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    This, eh 'transformation of educational methods', for the lack of a better term, sounds very familiar to me. I think I know some people who did studied something IT-like at your school. Are you comfortable with sharing the city the school is located? – Discrete lizard Mar 21 '18 at 19:44
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    (perhaps a bit unrelated, but I may create a wikipedia page in the future that explains this educational structure in detail) – Discrete lizard Mar 21 '18 at 20:52
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    It seems really bizarre to me that a program would change its requirements for current students. Normally, isn't there a "grandfather clause", so that changes affect only incoming students -- returning students get to continue their same track. It makes the transition smoother for all (though may cause some overhead while transitioning). I wonder if somebody could suggest that your program do this. My condolences. This sounds so frustrating! – jvriesem Mar 21 '18 at 23:25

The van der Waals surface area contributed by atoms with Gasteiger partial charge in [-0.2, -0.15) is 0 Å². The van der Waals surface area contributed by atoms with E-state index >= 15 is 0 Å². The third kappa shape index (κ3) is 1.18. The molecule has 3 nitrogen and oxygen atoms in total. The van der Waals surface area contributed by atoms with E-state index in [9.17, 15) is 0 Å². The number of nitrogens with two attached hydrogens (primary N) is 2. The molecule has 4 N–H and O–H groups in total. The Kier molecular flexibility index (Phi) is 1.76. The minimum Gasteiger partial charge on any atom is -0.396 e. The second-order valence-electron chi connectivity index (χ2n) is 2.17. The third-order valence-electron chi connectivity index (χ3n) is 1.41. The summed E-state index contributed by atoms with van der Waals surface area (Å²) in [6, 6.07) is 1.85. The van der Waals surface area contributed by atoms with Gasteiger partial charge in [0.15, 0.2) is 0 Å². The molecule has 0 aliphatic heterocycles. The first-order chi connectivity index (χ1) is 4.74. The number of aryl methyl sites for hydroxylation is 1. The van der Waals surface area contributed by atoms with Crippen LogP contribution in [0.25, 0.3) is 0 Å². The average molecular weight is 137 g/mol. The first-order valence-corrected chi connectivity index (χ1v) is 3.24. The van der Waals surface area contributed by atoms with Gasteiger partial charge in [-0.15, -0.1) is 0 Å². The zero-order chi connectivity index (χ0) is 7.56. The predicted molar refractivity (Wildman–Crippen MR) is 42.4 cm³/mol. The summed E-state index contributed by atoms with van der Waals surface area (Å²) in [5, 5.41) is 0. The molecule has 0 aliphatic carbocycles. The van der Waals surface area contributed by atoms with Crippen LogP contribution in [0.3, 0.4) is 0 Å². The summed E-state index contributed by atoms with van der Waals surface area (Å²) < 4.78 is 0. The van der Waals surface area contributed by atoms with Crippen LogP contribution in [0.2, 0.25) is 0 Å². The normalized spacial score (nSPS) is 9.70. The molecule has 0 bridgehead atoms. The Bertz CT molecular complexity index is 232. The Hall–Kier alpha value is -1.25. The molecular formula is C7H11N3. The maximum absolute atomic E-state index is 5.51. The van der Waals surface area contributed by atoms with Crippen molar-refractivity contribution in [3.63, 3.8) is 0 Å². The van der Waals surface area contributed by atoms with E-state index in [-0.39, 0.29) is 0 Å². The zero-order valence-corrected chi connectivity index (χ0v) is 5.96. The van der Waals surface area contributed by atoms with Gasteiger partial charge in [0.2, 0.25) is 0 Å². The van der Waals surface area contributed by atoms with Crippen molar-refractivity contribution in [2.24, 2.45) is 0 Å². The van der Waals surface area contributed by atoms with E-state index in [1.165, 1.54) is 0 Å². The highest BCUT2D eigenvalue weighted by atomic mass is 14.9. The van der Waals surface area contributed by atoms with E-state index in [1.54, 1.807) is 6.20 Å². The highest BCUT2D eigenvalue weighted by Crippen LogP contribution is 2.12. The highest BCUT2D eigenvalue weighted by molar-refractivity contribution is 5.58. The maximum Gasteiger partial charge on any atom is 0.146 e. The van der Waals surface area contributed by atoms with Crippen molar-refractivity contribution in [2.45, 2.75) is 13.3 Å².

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First of all, I'm afraid that there is no legal wrongdoing on your schools end, although I think that you are feeling very betrayed and having received a great injustice. (But I'm not a lawyer, although I think this isn't the path you should try. The Netherlands doesn't have a big 'suing culture' and trying immediately this might make more people hostile than you'd want to.)

I also think that this is a normal feeling to have in your situation. However, I also think that you have to try and find some constructive manner to solve your problem, not try to get revenge and escalate things.

So, if you aren't already, calm down. Talk to some friends or family, explain and relax. Just drop the issue for a moment if you have to, I first want you to be calm before you continue reading. Oh and if you're having feelings of depression, get professional help. There are people from the GGZ (Dutch psychological health service) who can help you, no strings attached, immediately if nessecary. (outside of office hours, call your practitioner (=huisarts) or their 'huisartsenpost'. They'll know what to do) Try to be calm. Okay?